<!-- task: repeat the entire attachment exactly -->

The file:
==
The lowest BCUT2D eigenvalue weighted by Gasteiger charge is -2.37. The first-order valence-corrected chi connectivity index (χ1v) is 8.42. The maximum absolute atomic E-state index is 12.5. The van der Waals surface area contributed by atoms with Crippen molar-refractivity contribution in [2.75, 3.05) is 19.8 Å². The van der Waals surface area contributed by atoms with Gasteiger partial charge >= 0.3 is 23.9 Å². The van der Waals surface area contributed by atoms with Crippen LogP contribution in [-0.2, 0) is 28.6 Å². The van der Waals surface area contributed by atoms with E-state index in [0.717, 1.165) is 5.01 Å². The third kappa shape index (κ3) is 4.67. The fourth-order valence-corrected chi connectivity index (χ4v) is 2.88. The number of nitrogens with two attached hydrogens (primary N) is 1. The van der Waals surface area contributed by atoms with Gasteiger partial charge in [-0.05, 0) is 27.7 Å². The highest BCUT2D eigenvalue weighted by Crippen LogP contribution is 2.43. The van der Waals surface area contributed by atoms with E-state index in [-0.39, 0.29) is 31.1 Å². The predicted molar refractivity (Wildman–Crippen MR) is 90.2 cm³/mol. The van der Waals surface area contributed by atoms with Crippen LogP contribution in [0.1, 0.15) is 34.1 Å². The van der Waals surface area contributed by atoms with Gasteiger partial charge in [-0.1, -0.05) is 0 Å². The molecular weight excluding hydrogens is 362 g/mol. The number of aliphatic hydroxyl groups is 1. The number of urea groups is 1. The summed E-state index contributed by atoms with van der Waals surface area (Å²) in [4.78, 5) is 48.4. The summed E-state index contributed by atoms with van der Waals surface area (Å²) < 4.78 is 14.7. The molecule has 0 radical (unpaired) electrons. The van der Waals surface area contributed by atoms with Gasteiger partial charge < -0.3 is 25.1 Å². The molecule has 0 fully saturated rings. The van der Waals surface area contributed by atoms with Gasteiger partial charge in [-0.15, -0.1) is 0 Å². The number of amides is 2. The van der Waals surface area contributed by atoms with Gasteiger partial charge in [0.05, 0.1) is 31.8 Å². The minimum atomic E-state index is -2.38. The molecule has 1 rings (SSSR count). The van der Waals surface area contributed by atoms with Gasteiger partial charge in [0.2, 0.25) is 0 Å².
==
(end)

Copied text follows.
The lowest BCUT2D eigenvalue weighted by Gasteiger charge is -2.37. The first-order valence-corrected chi connectivity index (χ1v) is 8.42. The maximum absolute atomic E-state index is 12.5. The van der Waals surface area contributed by atoms with Crippen molar-refractivity contribution in [2.75, 3.05) is 19.8 Å². The van der Waals surface area contributed by atoms with Gasteiger partial charge >= 0.3 is 23.9 Å². The van der Waals surface area contributed by atoms with Crippen LogP contribution in [-0.2, 0) is 28.6 Å². The van der Waals surface area contributed by atoms with E-state index in [0.717, 1.165) is 5.01 Å². The third kappa shape index (κ3) is 4.67. The fourth-order valence-corrected chi connectivity index (χ4v) is 2.88. The number of nitrogens with two attached hydrogens (primary N) is 1. The van der Waals surface area contributed by atoms with Gasteiger partial charge in [-0.05, 0) is 27.7 Å². The highest BCUT2D eigenvalue weighted by Crippen LogP contribution is 2.43. The van der Waals surface area contributed by atoms with E-state index in [-0.39, 0.29) is 31.1 Å². The predicted molar refractivity (Wildman–Crippen MR) is 90.2 cm³/mol. The van der Waals surface area contributed by atoms with Crippen LogP contribution in [0.1, 0.15) is 34.1 Å². The van der Waals surface area contributed by atoms with Gasteiger partial charge in [-0.1, -0.05) is 0 Å². The molecular weight excluding hydrogens is 362 g/mol. The number of aliphatic hydroxyl groups is 1. The number of urea groups is 1. The summed E-state index contributed by atoms with van der Waals surface area (Å²) in [4.78, 5) is 48.4. The summed E-state index contributed by atoms with van der Waals surface area (Å²) < 4.78 is 14.7. The molecule has 0 radical (unpaired) electrons. The van der Waals surface area contributed by atoms with Gasteiger partial charge < -0.3 is 25.1 Å². The molecule has 0 fully saturated rings. The van der Waals surface area contributed by atoms with Gasteiger partial charge in [-0.15, -0.1) is 0 Å². The number of amides is 2. The van der Waals surface area contributed by atoms with Gasteiger partial charge in [0.05, 0.1) is 31.8 Å². The minimum atomic E-state index is -2.38. The molecule has 1 rings (SSSR count). The van der Waals surface area contributed by atoms with Gasteiger partial charge in [0.2, 0.25) is 0 Å².